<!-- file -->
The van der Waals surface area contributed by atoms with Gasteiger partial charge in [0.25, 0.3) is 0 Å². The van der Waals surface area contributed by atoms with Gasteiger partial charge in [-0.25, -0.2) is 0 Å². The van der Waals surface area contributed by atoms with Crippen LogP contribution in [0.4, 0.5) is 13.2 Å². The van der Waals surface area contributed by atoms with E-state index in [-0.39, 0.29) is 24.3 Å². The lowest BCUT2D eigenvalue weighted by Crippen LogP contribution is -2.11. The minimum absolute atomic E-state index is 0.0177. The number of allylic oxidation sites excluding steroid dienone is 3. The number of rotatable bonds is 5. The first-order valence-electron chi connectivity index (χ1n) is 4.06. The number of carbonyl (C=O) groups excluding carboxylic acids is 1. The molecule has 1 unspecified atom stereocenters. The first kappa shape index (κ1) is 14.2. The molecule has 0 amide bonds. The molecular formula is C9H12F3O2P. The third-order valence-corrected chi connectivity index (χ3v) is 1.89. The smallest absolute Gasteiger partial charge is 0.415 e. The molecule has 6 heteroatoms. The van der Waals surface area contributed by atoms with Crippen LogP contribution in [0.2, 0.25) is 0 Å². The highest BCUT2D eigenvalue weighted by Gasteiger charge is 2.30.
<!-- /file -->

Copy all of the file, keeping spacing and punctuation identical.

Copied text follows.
The van der Waals surface area contributed by atoms with Gasteiger partial charge in [0.25, 0.3) is 0 Å². The van der Waals surface area contributed by atoms with Gasteiger partial charge in [-0.25, -0.2) is 0 Å². The van der Waals surface area contributed by atoms with Crippen LogP contribution in [0.4, 0.5) is 13.2 Å². The van der Waals surface area contributed by atoms with E-state index in [-0.39, 0.29) is 24.3 Å². The lowest BCUT2D eigenvalue weighted by Crippen LogP contribution is -2.11. The minimum absolute atomic E-state index is 0.0177. The number of allylic oxidation sites excluding steroid dienone is 3. The number of rotatable bonds is 5. The first-order valence-electron chi connectivity index (χ1n) is 4.06. The number of carbonyl (C=O) groups excluding carboxylic acids is 1. The molecule has 1 unspecified atom stereocenters. The first kappa shape index (κ1) is 14.2. The molecule has 0 amide bonds. The molecular formula is C9H12F3O2P. The third-order valence-corrected chi connectivity index (χ3v) is 1.89. The smallest absolute Gasteiger partial charge is 0.415 e. The molecule has 6 heteroatoms. The van der Waals surface area contributed by atoms with Crippen LogP contribution in [0.2, 0.25) is 0 Å². The highest BCUT2D eigenvalue weighted by Gasteiger charge is 2.30.